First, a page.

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Lest we forget

Posted 10/12/2014 by sevans

One hundred years after the outbreak of World War 1, while the ceramic poppies have been disappearing from the moat of the Tower of London, the flower that has come to symbolise the lives lost in conflict is also disappearing from the former battle fields of northern France and Belgian Flanders.

Research has found that overall plant biodiversity in the region has increased during the past 100 years; but this rise in the number of plant species is not good news. The findings highlight increasing globalisation and homogenisation of local environments as invasive species arrive and more diverse, specialised species become extinct.

According to Nina Hautekèete of the University of Lille, who lead the study: ‘Plant species richness and composition has changed drastically since the beginning of the 20th century. Within that time about one in every five to six species we studied were either lost in particular regions or newly introduced.’

Many of the species that have been lost are those which once grew within agricultural fields, including the field-larkspur (Consolida regalis) and the summer pheasant's-eye (Adonis aestivalis), which have disappeared as intensive farming has destroyed their habitats.

Habitat destruction and urban development have also caused species to be lost from fragile bogs and wetlands, including bog cotton (Eriophorum latifolium) and the spoonleaf sundew (Drosera intermedia), an insectivorous plant.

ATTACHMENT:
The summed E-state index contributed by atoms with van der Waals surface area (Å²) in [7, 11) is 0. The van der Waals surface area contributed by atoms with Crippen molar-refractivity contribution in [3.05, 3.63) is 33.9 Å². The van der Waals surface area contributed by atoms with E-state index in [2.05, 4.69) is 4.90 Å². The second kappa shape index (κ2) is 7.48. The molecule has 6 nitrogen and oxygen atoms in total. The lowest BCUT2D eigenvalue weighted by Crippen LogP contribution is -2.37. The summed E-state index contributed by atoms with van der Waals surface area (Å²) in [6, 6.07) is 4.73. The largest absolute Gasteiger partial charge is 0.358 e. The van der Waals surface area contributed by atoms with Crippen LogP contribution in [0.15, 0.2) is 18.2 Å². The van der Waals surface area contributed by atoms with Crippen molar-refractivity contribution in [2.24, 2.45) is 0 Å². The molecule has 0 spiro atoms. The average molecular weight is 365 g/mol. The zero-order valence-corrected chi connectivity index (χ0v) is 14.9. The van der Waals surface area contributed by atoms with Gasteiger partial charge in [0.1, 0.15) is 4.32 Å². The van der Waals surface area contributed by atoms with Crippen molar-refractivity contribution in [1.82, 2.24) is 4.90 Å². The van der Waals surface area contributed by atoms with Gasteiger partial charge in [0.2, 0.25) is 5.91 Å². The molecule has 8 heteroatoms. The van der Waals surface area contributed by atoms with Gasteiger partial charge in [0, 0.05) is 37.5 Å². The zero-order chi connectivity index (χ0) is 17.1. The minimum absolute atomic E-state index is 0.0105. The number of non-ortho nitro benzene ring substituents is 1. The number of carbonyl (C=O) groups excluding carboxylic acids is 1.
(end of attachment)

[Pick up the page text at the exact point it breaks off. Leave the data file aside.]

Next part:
Most of the new species the researchers discovered were in urban environments of the study area. Many are garden plants that have now escaped into the wild, including creeping water primrose (Ludwigia peploides), an aquatic species that can clog waterways, and giant hogweed (Heracleum mantegazzianum), a relative of the parsnip whose toxic sap can cause skin irritation and blisters.

‘This study highlights the homogenisation of the natural and semi-natural habitats around the world. Species loss occurs mainly in rare habitats, while immigrating species are mainly cosmopolitan species that do not necessarily replace the complex ecological interactions of species that were lost,’ says Hautekèete.

‘We studied the dynamics of changes over one century. We do not know the consequences of introducing new species to these ecosystems. A short term increase in biodiversity might be followed by a long term decrease, which may cause ecosystems to stop working properly,’  she adds. ‘An increase in regional species richness hides a worldwide homogenisation of habitats and we must take this into account when we are assessing the health of our ecosystems.’

Biodiversity is about more than simply counting the total number of species in a given habitat. Ecologists are also concerned about functional diversity and the ecological role of species, so the next phase of the study is to discover where the non-native plant species come from and whether climate change is contributing to the process.

The conventional wisdom is that the heavy artillery fire that devastated the landscapes also turned the soil over to such a degree that long-buried poppy seeds were returned to the surface and then bloomed. In this case, out of tragedy came beauty, which serves to remind us of that tragedy; but our environment is fragile and we cannot afford to lose such reminders.

Neil Eisberg - Editor

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